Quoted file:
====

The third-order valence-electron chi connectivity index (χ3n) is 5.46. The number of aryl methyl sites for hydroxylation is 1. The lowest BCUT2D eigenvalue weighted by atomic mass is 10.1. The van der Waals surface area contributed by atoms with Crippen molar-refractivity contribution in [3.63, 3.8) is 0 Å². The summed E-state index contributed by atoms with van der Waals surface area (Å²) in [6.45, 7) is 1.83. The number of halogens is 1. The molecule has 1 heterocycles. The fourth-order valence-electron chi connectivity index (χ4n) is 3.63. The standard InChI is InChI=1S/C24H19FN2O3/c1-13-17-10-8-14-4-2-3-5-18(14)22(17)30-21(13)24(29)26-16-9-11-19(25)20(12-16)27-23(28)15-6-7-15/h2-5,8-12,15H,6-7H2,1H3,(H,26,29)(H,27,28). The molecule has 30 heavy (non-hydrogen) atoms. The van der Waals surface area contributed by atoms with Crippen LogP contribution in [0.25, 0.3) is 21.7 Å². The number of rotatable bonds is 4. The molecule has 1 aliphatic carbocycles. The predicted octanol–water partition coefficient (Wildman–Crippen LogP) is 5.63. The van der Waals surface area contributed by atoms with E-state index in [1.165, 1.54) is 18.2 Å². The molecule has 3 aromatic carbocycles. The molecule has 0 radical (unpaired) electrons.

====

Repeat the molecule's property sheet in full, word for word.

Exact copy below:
The third-order valence-electron chi connectivity index (χ3n) is 5.46. The number of aryl methyl sites for hydroxylation is 1. The lowest BCUT2D eigenvalue weighted by atomic mass is 10.1. The van der Waals surface area contributed by atoms with Crippen molar-refractivity contribution in [3.63, 3.8) is 0 Å². The summed E-state index contributed by atoms with van der Waals surface area (Å²) in [6.45, 7) is 1.83. The number of halogens is 1. The molecule has 1 heterocycles. The fourth-order valence-electron chi connectivity index (χ4n) is 3.63. The standard InChI is InChI=1S/C24H19FN2O3/c1-13-17-10-8-14-4-2-3-5-18(14)22(17)30-21(13)24(29)26-16-9-11-19(25)20(12-16)27-23(28)15-6-7-15/h2-5,8-12,15H,6-7H2,1H3,(H,26,29)(H,27,28). The molecule has 30 heavy (non-hydrogen) atoms. The van der Waals surface area contributed by atoms with Crippen LogP contribution in [0.25, 0.3) is 21.7 Å². The number of rotatable bonds is 4. The molecule has 1 aliphatic carbocycles. The predicted octanol–water partition coefficient (Wildman–Crippen LogP) is 5.63. The van der Waals surface area contributed by atoms with E-state index in [1.165, 1.54) is 18.2 Å². The molecule has 3 aromatic carbocycles. The molecule has 0 radical (unpaired) electrons.